This is very well implemented in Qubes OS but can also be implemented via regular VMs. The guys at Bromium have also an interesting approach to this issue via microvirtualization using hardware.
Net/net, the important thing is to make sure that whatever the attacker can get, it's irrelevant in the big picture of things.
College Students Hijack $80 Million Yacht With GPS Signal Spoofing
Particularly bad timing since just today the San Francisco Chronicle is reporting that foreign airlines are now asked to use GPS for landings at SFO. What could possibly go wrong?
Software-Defined Data Centers Might Cost Companies More Than They Save
The whole idea of SDDC and Cloud Computing is to basically end up with "IT as a Service". The rest are just marketing words. The goal is to have a service pretty much like electricity: you don't necessarily care where it comes from or how it's delivered to your premises. All you care is that it's there, it's reliable, it's consistent and you know exactly how much you are paying for.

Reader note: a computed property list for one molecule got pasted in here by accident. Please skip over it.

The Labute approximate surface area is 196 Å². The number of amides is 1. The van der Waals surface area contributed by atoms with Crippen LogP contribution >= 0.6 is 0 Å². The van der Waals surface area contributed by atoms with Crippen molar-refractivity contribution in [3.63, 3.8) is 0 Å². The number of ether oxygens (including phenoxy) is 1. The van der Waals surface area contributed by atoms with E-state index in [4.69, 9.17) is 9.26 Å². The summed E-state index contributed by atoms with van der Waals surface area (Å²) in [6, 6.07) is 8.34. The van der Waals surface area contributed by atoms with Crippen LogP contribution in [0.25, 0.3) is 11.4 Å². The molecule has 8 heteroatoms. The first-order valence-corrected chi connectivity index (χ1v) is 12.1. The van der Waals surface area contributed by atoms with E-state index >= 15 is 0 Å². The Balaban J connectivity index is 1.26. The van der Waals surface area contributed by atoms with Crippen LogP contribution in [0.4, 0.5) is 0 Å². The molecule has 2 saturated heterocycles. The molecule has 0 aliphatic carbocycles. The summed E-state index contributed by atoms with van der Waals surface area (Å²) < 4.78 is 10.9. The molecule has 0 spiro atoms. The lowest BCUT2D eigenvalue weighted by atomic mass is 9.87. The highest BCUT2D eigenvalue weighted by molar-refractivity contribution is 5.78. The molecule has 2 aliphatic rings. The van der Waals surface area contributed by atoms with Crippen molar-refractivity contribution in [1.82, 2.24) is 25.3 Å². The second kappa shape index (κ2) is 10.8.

The problem I've seen in the 10 years I've been in this particular industry, is that very few large companies are doing chargeback from IT to their internal customers or business units. IT has been historically seen as a shared cost for the company which adds tremendous pressure every year to cut more and more and try to leverage economies of scale whenever possible. Once you implement chargeback (even if it starts as a showback only) you can effectively pass that cost to the internal customer so you end up shaping their behavior depending on their own funds allocation, not IT's.
The next step is to have accurate forecasting so you know exactly how much infrastructure to have available, particularly if you implement service tiering. This doesn't mean that IT will have a free ride, and it will still be expected to be competitive with external cloud providers, but at least is something more manageable than the status quo.